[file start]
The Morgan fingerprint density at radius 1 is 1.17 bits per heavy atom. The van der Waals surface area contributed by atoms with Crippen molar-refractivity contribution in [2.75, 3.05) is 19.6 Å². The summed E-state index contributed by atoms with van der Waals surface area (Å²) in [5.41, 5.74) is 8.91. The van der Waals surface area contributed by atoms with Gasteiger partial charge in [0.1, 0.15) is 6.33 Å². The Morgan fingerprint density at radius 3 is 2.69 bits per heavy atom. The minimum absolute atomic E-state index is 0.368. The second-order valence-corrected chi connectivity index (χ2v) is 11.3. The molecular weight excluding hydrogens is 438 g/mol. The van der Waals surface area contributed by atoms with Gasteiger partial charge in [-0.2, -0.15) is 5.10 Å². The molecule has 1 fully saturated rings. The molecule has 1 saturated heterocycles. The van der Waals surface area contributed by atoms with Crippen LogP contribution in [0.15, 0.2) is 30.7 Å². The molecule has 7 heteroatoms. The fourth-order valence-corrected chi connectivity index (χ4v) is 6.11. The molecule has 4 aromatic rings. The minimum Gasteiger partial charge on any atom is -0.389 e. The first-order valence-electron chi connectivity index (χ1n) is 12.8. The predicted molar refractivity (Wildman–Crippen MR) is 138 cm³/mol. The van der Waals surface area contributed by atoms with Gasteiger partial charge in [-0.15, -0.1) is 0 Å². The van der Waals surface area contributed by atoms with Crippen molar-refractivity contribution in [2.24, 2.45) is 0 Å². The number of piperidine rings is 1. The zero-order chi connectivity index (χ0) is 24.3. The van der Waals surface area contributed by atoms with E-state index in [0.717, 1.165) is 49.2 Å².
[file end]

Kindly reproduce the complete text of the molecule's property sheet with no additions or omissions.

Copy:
The Morgan fingerprint density at radius 1 is 1.17 bits per heavy atom. The van der Waals surface area contributed by atoms with Crippen molar-refractivity contribution in [2.75, 3.05) is 19.6 Å². The summed E-state index contributed by atoms with van der Waals surface area (Å²) in [5.41, 5.74) is 8.91. The van der Waals surface area contributed by atoms with Gasteiger partial charge in [0.1, 0.15) is 6.33 Å². The Morgan fingerprint density at radius 3 is 2.69 bits per heavy atom. The minimum absolute atomic E-state index is 0.368. The second-order valence-corrected chi connectivity index (χ2v) is 11.3. The molecular weight excluding hydrogens is 438 g/mol. The van der Waals surface area contributed by atoms with Gasteiger partial charge in [-0.2, -0.15) is 5.10 Å². The molecule has 1 fully saturated rings. The molecule has 1 saturated heterocycles. The van der Waals surface area contributed by atoms with Crippen LogP contribution in [0.15, 0.2) is 30.7 Å². The molecule has 7 heteroatoms. The fourth-order valence-corrected chi connectivity index (χ4v) is 6.11. The molecule has 4 aromatic rings. The minimum Gasteiger partial charge on any atom is -0.389 e. The first-order valence-electron chi connectivity index (χ1n) is 12.8. The predicted molar refractivity (Wildman–Crippen MR) is 138 cm³/mol. The van der Waals surface area contributed by atoms with Gasteiger partial charge in [-0.15, -0.1) is 0 Å². The van der Waals surface area contributed by atoms with Crippen molar-refractivity contribution in [2.24, 2.45) is 0 Å². The number of piperidine rings is 1. The zero-order chi connectivity index (χ0) is 24.3. The van der Waals surface area contributed by atoms with E-state index in [0.717, 1.165) is 49.2 Å².